AOL dives into interactive TV services

AOLTV, set to debut this week, gives the online giant an entry into the growing interactive TV market and pits it against Microsoft's established WebTV service.

Mike Ricciuti Staff writer, CNET News
Mike Ricciuti joined CNET in 1996. He is now CNET News' Boston-based executive editor and east coast bureau chief, serving as department editor for business technology and software covered by CNET News, Reviews, and Download.com. E-mail Mike.
Mike Ricciuti
2 min read
America Online today took the plunge into the interactive TV market with AOLTV, a new service set to debut this week.

Cynthia Brumfield
Broadband Intelligence
Discussing the expected initial capabilities of AOLTV.
As previously reported, the new service gives the company an entry into the growing interactive TV market and pits it against Microsoft's established WebTV service.

The service is the online giant's effort to extend its interactive offerings, such as Internet access, email and instant messaging, to the TV screen. It will come in the form of a set-top box manufactured by Philips Electronics and as a product shipped with Hughes Electronics' DirecTV.

AOLTV will first be offered in selected markets including Phoenix; Sacramento, Calif.; and Baltimore, AOL said. It initially will be sold exclusively at Circuit City stores beginning this summer, as well as online at AOL's Web site.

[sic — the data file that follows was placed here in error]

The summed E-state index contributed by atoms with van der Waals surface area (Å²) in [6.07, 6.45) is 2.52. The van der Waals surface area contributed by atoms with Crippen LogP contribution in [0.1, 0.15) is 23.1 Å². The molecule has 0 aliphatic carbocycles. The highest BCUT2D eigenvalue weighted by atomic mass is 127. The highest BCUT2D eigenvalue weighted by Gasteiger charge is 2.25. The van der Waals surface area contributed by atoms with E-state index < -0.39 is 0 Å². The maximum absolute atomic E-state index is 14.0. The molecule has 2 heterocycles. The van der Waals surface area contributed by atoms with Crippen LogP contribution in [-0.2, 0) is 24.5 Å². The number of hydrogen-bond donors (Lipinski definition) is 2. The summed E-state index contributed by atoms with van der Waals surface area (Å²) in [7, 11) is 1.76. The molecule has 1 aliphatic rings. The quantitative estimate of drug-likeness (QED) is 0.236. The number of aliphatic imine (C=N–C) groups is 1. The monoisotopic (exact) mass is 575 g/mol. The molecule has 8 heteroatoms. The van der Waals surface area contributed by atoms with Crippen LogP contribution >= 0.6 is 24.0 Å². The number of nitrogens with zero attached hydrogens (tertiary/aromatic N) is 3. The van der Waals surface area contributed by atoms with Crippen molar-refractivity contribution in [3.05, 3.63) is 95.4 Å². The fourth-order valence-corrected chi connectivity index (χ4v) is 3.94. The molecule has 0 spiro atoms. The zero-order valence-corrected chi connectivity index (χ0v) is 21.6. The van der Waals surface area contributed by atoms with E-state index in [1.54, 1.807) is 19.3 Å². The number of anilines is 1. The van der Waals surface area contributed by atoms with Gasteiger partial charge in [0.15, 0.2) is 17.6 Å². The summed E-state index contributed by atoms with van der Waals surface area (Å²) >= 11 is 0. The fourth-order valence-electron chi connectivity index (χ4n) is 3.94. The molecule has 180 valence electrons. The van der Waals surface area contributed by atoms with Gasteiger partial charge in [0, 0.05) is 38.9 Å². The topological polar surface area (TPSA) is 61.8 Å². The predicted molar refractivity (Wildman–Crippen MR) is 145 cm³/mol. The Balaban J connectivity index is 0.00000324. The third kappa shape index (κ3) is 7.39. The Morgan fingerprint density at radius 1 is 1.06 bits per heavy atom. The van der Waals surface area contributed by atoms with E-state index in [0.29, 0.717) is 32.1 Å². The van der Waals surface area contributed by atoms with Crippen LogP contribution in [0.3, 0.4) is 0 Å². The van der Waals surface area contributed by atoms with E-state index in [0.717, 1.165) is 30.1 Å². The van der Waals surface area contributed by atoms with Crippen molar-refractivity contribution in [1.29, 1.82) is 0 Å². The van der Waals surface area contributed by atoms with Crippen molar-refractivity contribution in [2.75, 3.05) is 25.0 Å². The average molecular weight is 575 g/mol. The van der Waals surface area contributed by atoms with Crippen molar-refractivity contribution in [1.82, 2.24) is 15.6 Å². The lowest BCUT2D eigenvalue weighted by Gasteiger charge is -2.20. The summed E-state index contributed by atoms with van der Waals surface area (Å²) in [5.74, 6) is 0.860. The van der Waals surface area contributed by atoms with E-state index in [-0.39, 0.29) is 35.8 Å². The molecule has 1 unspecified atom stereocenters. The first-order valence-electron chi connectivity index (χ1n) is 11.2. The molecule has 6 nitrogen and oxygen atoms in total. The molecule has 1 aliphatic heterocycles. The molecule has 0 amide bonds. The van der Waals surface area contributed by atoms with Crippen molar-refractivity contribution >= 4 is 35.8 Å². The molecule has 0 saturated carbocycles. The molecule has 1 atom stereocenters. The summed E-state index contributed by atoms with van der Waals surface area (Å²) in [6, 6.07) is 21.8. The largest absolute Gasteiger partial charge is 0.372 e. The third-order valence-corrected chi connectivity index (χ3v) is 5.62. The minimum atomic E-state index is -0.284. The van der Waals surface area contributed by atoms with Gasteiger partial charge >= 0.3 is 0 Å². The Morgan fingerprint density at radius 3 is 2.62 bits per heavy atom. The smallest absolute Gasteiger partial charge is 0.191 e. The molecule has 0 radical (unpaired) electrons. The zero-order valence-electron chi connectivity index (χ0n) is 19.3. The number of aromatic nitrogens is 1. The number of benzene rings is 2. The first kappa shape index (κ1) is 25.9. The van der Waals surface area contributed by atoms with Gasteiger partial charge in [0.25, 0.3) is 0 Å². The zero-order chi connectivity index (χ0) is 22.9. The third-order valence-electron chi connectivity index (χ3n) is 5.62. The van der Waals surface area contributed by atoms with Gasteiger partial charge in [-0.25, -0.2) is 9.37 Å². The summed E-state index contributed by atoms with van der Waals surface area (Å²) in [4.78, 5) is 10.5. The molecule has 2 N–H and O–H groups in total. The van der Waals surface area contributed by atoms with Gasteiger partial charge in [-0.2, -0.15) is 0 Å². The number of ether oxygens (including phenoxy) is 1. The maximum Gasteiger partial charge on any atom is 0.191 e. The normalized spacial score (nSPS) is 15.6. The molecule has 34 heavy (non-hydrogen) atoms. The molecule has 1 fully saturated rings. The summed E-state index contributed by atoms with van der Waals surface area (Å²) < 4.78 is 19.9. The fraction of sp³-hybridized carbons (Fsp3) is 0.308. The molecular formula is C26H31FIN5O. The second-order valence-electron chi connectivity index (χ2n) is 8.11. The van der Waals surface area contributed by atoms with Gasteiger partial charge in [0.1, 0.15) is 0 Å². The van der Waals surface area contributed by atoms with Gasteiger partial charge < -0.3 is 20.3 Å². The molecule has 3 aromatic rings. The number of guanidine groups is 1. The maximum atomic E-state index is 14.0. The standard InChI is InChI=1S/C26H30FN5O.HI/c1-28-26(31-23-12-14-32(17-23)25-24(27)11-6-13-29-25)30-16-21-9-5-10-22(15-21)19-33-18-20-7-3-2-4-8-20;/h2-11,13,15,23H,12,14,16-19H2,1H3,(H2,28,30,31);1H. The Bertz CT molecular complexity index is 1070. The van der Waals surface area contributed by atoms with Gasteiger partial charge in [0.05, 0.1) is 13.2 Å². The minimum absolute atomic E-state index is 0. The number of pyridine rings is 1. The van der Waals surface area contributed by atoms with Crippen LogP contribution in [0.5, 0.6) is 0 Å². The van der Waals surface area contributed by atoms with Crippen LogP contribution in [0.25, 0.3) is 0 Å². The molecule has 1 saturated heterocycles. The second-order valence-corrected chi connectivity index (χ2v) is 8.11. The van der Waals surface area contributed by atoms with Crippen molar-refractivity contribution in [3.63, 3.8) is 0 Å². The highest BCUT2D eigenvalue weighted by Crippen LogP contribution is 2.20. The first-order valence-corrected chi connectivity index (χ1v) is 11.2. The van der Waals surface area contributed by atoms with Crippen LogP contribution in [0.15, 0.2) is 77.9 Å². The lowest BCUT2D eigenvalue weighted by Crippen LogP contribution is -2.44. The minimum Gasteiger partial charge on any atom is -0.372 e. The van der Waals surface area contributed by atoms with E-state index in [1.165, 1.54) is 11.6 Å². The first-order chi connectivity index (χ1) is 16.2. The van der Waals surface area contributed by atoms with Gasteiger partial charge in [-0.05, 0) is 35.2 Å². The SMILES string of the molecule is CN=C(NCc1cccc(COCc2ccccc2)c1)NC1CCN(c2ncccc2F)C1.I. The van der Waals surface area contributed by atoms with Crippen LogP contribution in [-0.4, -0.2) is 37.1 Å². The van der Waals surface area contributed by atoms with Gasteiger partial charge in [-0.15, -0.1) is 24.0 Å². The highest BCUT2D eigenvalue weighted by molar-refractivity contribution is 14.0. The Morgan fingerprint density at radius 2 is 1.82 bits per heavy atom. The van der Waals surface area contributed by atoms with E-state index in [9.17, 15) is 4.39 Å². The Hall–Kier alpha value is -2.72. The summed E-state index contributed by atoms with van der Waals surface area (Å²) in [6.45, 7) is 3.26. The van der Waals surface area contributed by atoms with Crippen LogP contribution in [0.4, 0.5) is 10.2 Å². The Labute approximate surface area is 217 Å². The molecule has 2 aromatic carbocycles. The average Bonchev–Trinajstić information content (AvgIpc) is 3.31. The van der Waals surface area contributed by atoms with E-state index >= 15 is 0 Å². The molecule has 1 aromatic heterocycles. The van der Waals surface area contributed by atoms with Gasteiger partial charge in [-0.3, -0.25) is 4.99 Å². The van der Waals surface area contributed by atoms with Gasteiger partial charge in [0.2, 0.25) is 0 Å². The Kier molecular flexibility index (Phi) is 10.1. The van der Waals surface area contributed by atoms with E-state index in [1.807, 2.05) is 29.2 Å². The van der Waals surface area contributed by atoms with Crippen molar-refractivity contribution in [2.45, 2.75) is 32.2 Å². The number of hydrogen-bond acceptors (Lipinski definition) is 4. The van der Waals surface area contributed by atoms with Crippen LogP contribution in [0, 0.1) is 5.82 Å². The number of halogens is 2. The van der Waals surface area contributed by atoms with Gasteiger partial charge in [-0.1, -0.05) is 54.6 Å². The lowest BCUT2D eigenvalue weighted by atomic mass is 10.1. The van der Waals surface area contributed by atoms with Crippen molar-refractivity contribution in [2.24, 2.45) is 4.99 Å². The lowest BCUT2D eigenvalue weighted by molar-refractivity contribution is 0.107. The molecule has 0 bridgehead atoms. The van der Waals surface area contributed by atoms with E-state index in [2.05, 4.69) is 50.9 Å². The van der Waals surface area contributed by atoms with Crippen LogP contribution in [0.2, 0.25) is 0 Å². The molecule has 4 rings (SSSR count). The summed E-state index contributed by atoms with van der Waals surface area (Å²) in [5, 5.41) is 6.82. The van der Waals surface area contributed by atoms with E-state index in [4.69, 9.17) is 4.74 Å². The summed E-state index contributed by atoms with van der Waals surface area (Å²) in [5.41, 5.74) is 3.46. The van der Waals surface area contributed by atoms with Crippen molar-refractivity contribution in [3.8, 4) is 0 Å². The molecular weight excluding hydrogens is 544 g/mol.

The service will be offered to AOL members for $14.95 per month and will be added to their existing AOL bills, the company said. AOL said nonmembers can subscribe to the service for $24.95 per month.

Subscribers using only AOLTV will not get all the perks of AOL's online service. AOLTV includes email, Web browsing and instant messaging, but it does not allow people to download files.

With AOLTV, the online giant hopes to grab a piece of the $9 billion in e-commerce and subscription revenues that the interactive TV market is expected to generate by 2004, according to Forrester Research. And that doesn't count the $3.2 billion in advertising that TV-based online ads are expected to raise.

Still, the advent of interactive television has been hyped for years, with only a handful of players distributing two-way, digital set-top boxes.

Shares of AOL closed slightly down today despite the AOLTV announcement and an upturn in the markets across-the-board. Its shares fell 50 cents, or nearly 1 percent, to $54.

But AOLTV partners Liberate Technologies and TiVo experienced gains as high as 15 percent and 13 percent, respectively.

Shares of Liberate, which provides the software platform for AOLTV, rose as You've got Time Warner high as $26.75 in early trading before edging back to close up 66 cents, or 3 percent, at $23.91.

TiVo, which offers set-top boxes that allows viewers to record their favorite shows to hard disks so they can skip commercials, shuffle programming lineups, and repeat missed parts of shows, rose as high as $36.44. Its shares closed up $3.94, or 12 percent, at $36.19.

News.com's Dawn Kawamoto contributed to this report.